Business News of Friday, 13 October 2017
A private cyber investigation company, E-crime Bureau is cautioning of more financial fraud cases in Ghana by the end of 2017 if institutions fail to intensify the security of their operating systems.
The bureau’s claim comes on the back of reports of financial fraud which points to anincrease in such even as at July 2017.
According to the Principal Consultant of the e-Crime Bureau, AlexOppong, the development may be inevitable considering the rather sophisticated approach being adopted by the perpetrators of such crimes.
“People have been made more aware of the different frauds that have been committed and in the same way the fraudsters are moving the goal post and looking at better ways to try and defraud the system because as far as I am concerned trying to defraud a bank is always going to be an attractive action of fraud target so I do expect that those figures might go up,” he stated.
Though Mr. Oppong could not point to specific figures that indicate a surge in such crimes, he estimated at least a 40 percent rise in financial fraud cases if things go unresolved.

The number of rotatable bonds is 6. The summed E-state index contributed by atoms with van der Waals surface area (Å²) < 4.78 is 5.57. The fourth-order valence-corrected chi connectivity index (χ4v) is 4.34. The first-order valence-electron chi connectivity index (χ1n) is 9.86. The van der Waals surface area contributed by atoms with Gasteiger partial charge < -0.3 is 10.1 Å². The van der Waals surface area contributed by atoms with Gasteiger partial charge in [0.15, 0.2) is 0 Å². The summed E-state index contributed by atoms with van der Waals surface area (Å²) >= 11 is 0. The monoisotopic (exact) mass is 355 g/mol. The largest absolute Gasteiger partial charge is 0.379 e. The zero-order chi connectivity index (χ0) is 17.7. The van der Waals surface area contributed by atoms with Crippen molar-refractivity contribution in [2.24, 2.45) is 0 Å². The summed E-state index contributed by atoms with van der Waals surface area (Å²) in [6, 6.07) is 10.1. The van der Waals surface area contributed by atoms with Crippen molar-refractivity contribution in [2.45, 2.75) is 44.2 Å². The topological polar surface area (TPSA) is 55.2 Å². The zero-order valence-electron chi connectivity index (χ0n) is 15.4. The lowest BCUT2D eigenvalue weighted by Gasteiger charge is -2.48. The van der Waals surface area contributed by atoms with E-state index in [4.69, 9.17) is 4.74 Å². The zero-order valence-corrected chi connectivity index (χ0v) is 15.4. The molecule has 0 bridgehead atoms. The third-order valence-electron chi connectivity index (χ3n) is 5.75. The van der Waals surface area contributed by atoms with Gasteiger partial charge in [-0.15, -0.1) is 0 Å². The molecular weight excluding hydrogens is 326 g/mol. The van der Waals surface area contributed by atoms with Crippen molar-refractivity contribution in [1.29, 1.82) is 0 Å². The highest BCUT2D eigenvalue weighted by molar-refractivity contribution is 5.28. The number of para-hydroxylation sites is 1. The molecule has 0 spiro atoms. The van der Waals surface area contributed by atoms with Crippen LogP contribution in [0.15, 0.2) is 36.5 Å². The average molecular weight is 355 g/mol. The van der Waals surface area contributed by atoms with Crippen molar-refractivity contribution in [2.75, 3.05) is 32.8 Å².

The caution also comes on the back of a report by the Bank of Ghana which has shown that all reported fraud cases by financial institutions, both successful and attempted amounted to approximately 244.32 million cedis.
The amount according to the central bank, constitutes 1001 fraud incidents in 2016 reported to the Bank of Ghana.
The report further explained that the main cases comprised suppression of customer accounts by staff of financial institutions, card fraud, forgery and alteration of documents, manipulation of accounts and negotiable instruments.
Majority of the reported cases (1,362) were complaints made by customers of Non-bank financial institutions, especially microfinance institutions.
This is followed by complaints made against universal banks and other financial institutions which amounted to 140 cases.
The least number of reported cases (20) were received from customers of rural and community banks.
These threats of increased fraud notwithstanding, Mr. Oppong believes financial institutions could be absolved from the effect should implicated institutions for instance guard their operations contrary to the prevailing weak cyber systems.
“…Especially if those who have been hit in the past from these fraud cases have not taken responsible approaches to tighten up the internal controls that have fallen through these kind of frauds,” he added.